Screen Door Latch Replacement Screen Door Latch Replacement

If you own a screen door, you may need to repair a broken screen door latch. When the latch breaks, the door is free to slam into your home and into its frame, resulting in damage to both the door and your home as well as excessive noise. When the latch is inoperable it is best to repair or replace the latch as soon as possible. If repair is not an option, you'll need a short checklist in order to replace the latch with another latch that will fit your screen door.

Types of Latches

There are several variations of latches, each requires a different installation method. The simplest is the eye-hook latch which utilizes a hook fastened to either the door or the frame and an eye-hole fastened to the other. Generally, the hook is fastened to the frame because this prevents excess noise and wear due to constant opening of the door.

The push-button latch is another type that uses an external button to operate a small mechanical device, enabling the actual latch to move inside of a strike-plate, preventing the door from opening unless the button is again depressed. This type of latch often comes with a lock that can be turned with a key and will not allow the button to be depressed, unless unlocked.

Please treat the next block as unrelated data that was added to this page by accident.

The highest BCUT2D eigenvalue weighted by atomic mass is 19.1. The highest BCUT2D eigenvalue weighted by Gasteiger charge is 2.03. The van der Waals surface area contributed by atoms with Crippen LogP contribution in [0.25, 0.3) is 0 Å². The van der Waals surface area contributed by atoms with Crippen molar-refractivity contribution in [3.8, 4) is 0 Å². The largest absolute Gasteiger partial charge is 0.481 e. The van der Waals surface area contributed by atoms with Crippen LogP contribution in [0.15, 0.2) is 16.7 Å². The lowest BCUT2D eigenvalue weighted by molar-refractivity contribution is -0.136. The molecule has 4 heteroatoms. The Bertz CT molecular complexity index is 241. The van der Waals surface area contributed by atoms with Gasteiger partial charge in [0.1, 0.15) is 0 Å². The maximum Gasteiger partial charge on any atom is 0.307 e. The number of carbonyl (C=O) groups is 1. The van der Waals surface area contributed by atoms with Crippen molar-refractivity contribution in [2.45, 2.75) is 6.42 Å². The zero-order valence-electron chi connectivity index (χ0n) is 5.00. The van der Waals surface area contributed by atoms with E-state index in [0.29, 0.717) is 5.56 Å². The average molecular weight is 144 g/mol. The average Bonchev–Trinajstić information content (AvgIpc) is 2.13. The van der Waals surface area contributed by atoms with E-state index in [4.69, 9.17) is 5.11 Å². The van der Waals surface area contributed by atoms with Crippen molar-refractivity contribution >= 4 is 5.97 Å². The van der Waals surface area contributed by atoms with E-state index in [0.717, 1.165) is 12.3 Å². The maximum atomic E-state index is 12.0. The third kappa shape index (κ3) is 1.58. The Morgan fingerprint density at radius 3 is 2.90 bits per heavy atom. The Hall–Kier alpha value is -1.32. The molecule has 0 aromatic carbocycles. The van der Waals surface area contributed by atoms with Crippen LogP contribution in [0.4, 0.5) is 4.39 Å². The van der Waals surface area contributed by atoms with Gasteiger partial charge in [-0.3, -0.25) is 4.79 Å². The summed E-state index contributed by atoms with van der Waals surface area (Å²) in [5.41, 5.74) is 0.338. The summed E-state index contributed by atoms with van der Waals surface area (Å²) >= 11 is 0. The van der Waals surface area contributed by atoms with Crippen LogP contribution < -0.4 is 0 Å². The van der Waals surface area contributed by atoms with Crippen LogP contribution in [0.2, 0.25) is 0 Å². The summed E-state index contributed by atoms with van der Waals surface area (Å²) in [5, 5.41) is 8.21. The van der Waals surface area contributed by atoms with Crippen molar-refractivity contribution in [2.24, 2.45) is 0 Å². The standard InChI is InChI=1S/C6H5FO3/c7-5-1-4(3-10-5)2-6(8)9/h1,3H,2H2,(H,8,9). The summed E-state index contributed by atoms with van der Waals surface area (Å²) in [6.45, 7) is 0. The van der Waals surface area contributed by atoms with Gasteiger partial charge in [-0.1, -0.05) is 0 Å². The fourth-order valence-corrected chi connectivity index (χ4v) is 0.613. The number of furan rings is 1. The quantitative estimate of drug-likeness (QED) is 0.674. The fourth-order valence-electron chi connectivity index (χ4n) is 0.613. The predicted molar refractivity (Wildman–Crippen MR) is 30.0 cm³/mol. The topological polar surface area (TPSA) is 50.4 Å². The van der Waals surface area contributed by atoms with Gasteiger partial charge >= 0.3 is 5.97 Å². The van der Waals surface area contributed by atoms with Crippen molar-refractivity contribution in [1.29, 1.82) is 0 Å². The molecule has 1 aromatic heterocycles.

Less common are the magnetic latches, which do hold the door shut but can easily be pulled open manually or by the addition of some external force. These are not recommended if you are relying on the screen door to act as a barrier for animals or small children.

Replacement

You will generally need a drill, and a screwdriver for latch replacements. The first step is to take the latch down to a hardware store and find a latch that will suit your door. If you would like to try a different type of latch it is best to talk with a store representative to ensure that the latch will work for the style door that you have.

The easiest latches to replace are the eye-hook latch and the magnetic latch because these require only the loosening and tightening of a few screws to complete. When installing these latches, inspect the previously used screw holes for any damage. If damage is noted, you may need to use the drill to make new guide holes, allowing for proper distance between the hook and the eye-hole, or two magnets.

The push-button latch is a little more difficult to install because it will require you to line up the two halves of the latch, both internal and external and to possibly replace the strike-plate. The screws that hold the two halves together should always be on the inside of the door, for security reasons, and the push-button.

Now that you've installed your new latch, you no longer need to worry about damage to the door or your home, as the latch is functioning properly and you can now take pride in the newly found knowledge and your ability to replace your screen door latch.

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